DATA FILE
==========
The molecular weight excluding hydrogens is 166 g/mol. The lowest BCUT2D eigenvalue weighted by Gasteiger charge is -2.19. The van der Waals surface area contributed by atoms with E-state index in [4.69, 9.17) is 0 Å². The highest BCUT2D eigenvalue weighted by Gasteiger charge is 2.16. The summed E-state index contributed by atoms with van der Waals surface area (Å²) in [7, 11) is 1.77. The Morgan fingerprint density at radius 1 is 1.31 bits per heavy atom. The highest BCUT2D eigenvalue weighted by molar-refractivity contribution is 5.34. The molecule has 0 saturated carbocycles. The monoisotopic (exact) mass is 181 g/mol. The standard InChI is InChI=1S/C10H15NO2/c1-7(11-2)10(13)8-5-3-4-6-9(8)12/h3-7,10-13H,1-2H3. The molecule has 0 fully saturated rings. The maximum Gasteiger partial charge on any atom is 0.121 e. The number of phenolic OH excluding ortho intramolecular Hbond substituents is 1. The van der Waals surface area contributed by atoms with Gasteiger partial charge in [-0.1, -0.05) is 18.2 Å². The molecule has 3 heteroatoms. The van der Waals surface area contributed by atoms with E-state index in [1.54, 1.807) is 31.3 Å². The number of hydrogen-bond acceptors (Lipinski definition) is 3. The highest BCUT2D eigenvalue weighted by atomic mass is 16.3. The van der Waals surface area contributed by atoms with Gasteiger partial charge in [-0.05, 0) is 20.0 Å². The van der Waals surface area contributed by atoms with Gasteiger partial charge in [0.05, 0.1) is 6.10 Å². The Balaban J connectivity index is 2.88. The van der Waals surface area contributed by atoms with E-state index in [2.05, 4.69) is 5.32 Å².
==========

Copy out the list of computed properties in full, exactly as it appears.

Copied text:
The molecular weight excluding hydrogens is 166 g/mol. The lowest BCUT2D eigenvalue weighted by Gasteiger charge is -2.19. The van der Waals surface area contributed by atoms with E-state index in [4.69, 9.17) is 0 Å². The highest BCUT2D eigenvalue weighted by Gasteiger charge is 2.16. The summed E-state index contributed by atoms with van der Waals surface area (Å²) in [7, 11) is 1.77. The Morgan fingerprint density at radius 1 is 1.31 bits per heavy atom. The highest BCUT2D eigenvalue weighted by molar-refractivity contribution is 5.34. The molecule has 0 saturated carbocycles. The monoisotopic (exact) mass is 181 g/mol. The standard InChI is InChI=1S/C10H15NO2/c1-7(11-2)10(13)8-5-3-4-6-9(8)12/h3-7,10-13H,1-2H3. The molecule has 0 fully saturated rings. The maximum Gasteiger partial charge on any atom is 0.121 e. The number of phenolic OH excluding ortho intramolecular Hbond substituents is 1. The van der Waals surface area contributed by atoms with Gasteiger partial charge in [-0.1, -0.05) is 18.2 Å². The molecule has 3 heteroatoms. The van der Waals surface area contributed by atoms with E-state index in [1.54, 1.807) is 31.3 Å². The number of hydrogen-bond acceptors (Lipinski definition) is 3. The highest BCUT2D eigenvalue weighted by atomic mass is 16.3. The van der Waals surface area contributed by atoms with Gasteiger partial charge in [-0.05, 0) is 20.0 Å². The van der Waals surface area contributed by atoms with Gasteiger partial charge in [0.05, 0.1) is 6.10 Å². The Balaban J connectivity index is 2.88. The van der Waals surface area contributed by atoms with E-state index in [2.05, 4.69) is 5.32 Å².